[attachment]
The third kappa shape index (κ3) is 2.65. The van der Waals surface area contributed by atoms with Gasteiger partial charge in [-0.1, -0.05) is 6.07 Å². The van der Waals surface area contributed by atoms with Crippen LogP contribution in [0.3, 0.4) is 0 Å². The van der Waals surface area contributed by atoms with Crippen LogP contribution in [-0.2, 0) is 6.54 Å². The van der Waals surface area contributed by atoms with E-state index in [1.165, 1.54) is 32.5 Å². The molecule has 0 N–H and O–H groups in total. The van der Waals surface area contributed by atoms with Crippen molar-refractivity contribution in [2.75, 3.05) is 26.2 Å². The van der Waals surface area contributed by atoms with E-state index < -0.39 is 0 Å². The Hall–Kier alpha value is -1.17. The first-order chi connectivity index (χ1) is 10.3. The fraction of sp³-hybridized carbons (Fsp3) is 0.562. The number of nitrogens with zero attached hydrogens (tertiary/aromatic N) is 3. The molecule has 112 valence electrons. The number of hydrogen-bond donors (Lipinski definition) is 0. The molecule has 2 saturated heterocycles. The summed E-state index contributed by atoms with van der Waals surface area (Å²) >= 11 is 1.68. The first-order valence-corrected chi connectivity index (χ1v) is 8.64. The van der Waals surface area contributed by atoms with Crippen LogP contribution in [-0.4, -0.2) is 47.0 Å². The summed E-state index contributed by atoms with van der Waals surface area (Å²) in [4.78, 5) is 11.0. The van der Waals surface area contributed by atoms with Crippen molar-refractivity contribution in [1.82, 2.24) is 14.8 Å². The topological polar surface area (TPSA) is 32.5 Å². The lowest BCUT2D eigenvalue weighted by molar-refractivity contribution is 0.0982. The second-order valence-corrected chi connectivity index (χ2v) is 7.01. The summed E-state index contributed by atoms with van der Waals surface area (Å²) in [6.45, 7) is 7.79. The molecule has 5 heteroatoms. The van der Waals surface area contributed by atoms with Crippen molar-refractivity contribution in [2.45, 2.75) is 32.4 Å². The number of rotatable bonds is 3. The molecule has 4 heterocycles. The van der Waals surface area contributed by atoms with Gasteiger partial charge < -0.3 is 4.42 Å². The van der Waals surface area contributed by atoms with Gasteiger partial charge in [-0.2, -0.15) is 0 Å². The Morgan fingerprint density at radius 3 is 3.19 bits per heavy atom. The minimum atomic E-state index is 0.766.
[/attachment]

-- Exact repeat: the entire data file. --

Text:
The third kappa shape index (κ3) is 2.65. The van der Waals surface area contributed by atoms with Gasteiger partial charge in [-0.1, -0.05) is 6.07 Å². The van der Waals surface area contributed by atoms with Crippen LogP contribution in [0.3, 0.4) is 0 Å². The van der Waals surface area contributed by atoms with Crippen LogP contribution in [-0.2, 0) is 6.54 Å². The van der Waals surface area contributed by atoms with E-state index in [1.165, 1.54) is 32.5 Å². The molecule has 0 N–H and O–H groups in total. The van der Waals surface area contributed by atoms with Crippen molar-refractivity contribution in [2.75, 3.05) is 26.2 Å². The van der Waals surface area contributed by atoms with E-state index < -0.39 is 0 Å². The Hall–Kier alpha value is -1.17. The first-order chi connectivity index (χ1) is 10.3. The fraction of sp³-hybridized carbons (Fsp3) is 0.562. The number of nitrogens with zero attached hydrogens (tertiary/aromatic N) is 3. The molecule has 112 valence electrons. The number of hydrogen-bond donors (Lipinski definition) is 0. The molecule has 2 saturated heterocycles. The summed E-state index contributed by atoms with van der Waals surface area (Å²) >= 11 is 1.68. The first-order valence-corrected chi connectivity index (χ1v) is 8.64. The van der Waals surface area contributed by atoms with Crippen LogP contribution in [-0.4, -0.2) is 47.0 Å². The summed E-state index contributed by atoms with van der Waals surface area (Å²) in [4.78, 5) is 11.0. The van der Waals surface area contributed by atoms with Crippen molar-refractivity contribution in [1.82, 2.24) is 14.8 Å². The topological polar surface area (TPSA) is 32.5 Å². The lowest BCUT2D eigenvalue weighted by molar-refractivity contribution is 0.0982. The second-order valence-corrected chi connectivity index (χ2v) is 7.01. The summed E-state index contributed by atoms with van der Waals surface area (Å²) in [6.45, 7) is 7.79. The molecule has 5 heteroatoms. The van der Waals surface area contributed by atoms with Crippen molar-refractivity contribution in [2.45, 2.75) is 32.4 Å². The number of rotatable bonds is 3. The molecule has 4 heterocycles. The van der Waals surface area contributed by atoms with Gasteiger partial charge < -0.3 is 4.42 Å². The van der Waals surface area contributed by atoms with Gasteiger partial charge in [-0.2, -0.15) is 0 Å². The Morgan fingerprint density at radius 3 is 3.19 bits per heavy atom. The minimum atomic E-state index is 0.766.